Monday, June 27, 2011

Editors Are Not Out to Get You!

By Dana Micheli
In addition to my work for Writers in the Sky, I am also a teaching assistant for an online university. My job is primarily to grade English papers based on grammar, content, and whether the student has followed the assignment parameters set by the professor. Another part of my job is to answer emails from students and offer guidance whenever I can. Usually these are pleasant and—I hope—helpful exchanges.

So I was shocked when I opened an especially long email last week saw a barrage of angry words, all in capital letters. Internet yelling, directed at me. Somehow I had wronged these person, and grievously. They could not understand my comments on their paper, and felt I was somehow out to get them.

My first reaction, I admit, was respond with a lecture about Netiquette and ask how they expected to get anywhere in life if this is how they spoke to people. But I took a step back and a deep breath, and realized what I was dealing with here was the “I” in Writer.

I suddenly remembered what it was like when as an English major in college I had to distribute copies of my short story for my classmates to read. They were to take it home, read it, and return the next class to deliver their commentary. Aloud. In front of everyone. The fact that everyone had to do it didn’t make it any easier. At the time, I thought this exercise was cruel, humiliating, and without merit. I was wrong, however, and it made me a better writer. It also took me down a peg and taught me I didn't know everything.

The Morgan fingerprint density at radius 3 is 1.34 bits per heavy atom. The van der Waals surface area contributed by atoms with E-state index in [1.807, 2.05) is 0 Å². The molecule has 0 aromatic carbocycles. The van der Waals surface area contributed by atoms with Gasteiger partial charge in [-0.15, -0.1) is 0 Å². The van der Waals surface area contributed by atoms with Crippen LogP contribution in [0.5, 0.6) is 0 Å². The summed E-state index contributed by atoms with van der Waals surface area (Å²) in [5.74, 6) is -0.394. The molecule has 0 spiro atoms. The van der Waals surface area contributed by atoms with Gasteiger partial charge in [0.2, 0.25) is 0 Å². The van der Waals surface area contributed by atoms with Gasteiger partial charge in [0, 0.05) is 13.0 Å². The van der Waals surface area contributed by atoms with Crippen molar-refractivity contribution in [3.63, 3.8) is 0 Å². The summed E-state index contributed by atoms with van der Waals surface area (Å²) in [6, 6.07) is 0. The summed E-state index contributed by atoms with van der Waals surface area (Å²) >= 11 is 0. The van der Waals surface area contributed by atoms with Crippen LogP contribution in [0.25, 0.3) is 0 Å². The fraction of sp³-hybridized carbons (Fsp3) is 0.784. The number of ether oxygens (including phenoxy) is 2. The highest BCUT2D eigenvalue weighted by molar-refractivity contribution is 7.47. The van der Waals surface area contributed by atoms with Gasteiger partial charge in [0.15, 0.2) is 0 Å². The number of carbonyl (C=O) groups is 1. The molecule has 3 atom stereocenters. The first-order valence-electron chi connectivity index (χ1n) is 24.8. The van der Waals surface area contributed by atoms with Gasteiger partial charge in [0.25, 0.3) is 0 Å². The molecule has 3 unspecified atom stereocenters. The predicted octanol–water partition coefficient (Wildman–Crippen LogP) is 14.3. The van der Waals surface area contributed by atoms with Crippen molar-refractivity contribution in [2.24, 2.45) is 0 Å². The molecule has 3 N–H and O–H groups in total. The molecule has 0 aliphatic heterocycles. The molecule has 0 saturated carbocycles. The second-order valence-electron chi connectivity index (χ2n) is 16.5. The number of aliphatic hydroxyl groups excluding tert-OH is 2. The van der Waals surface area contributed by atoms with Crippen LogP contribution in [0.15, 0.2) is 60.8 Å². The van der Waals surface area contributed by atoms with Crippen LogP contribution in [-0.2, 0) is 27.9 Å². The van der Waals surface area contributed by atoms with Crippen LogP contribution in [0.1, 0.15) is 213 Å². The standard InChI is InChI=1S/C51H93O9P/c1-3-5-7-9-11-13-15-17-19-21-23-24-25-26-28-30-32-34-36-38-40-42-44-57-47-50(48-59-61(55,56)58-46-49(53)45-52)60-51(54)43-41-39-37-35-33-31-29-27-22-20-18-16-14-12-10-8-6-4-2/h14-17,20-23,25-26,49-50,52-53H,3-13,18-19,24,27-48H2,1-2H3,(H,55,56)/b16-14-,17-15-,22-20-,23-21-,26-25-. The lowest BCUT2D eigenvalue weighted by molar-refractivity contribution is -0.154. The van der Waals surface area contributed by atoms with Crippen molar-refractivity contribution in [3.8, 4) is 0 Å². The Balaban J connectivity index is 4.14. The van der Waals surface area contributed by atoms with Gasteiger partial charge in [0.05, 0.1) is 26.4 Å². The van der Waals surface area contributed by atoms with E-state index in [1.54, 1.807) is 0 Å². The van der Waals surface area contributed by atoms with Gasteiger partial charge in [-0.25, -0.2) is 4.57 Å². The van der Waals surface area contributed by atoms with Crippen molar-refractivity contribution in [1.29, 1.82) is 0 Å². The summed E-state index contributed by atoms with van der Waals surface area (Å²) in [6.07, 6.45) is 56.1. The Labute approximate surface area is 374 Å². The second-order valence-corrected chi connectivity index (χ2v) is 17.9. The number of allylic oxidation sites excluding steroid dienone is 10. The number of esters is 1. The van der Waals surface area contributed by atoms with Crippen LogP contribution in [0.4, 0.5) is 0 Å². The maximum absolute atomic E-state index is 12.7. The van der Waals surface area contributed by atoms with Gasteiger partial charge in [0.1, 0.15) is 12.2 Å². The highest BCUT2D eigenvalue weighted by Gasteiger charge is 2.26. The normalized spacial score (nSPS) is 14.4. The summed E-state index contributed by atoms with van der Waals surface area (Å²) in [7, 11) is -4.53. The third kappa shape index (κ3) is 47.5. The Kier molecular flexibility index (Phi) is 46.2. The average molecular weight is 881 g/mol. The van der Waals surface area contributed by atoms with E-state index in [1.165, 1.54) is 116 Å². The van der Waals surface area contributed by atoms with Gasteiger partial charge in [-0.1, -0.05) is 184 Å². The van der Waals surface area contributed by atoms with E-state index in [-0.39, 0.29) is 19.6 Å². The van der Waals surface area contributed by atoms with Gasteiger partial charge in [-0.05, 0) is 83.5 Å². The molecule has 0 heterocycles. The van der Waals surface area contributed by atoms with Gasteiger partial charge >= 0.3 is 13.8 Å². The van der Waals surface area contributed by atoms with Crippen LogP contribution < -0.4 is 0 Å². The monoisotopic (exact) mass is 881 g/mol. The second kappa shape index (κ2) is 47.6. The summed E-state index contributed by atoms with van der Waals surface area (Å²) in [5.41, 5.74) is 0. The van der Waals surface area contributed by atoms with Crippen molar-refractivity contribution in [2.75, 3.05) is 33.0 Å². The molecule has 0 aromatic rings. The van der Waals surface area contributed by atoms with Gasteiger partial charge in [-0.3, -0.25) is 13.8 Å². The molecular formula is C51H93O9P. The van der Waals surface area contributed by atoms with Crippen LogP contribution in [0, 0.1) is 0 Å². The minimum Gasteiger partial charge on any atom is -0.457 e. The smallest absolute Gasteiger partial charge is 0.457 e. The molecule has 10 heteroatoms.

My online student, I realized, had probably poured his/her heart and soul into the paper and now felt personally attacked.

Learning to check your ego at the door, I explained, is one of the most critical things you can do to improve your writing career. You don't have to agree with the critic, but listening to (and thinking about) the criticism opens you up to new perspectives and proves that you can learn from anyone, any time. And that is useful for any writer.

Dana Micheli is a freelance writer, editor, proofreader, and journalist. She has written and edited works of fiction and nonfiction, including novels (ghostwritten), news articles, resumes, business plans, and restaurant reviews. She also researched and wrote the legal and housing sections of New York: The Complete Resident’s Guide (Explorer Publishing). She is also the business writer for WITS.





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1 comment:

SP Sipal said...

What you say is so true! I worked as an editor for a while for a small press, and my problem was that I saw the good in everything submitted to me and thus had a very hard time saying no. But, editors can't publish everything. I learned more from editing (and judging contests) than I did from many writing guides! :-)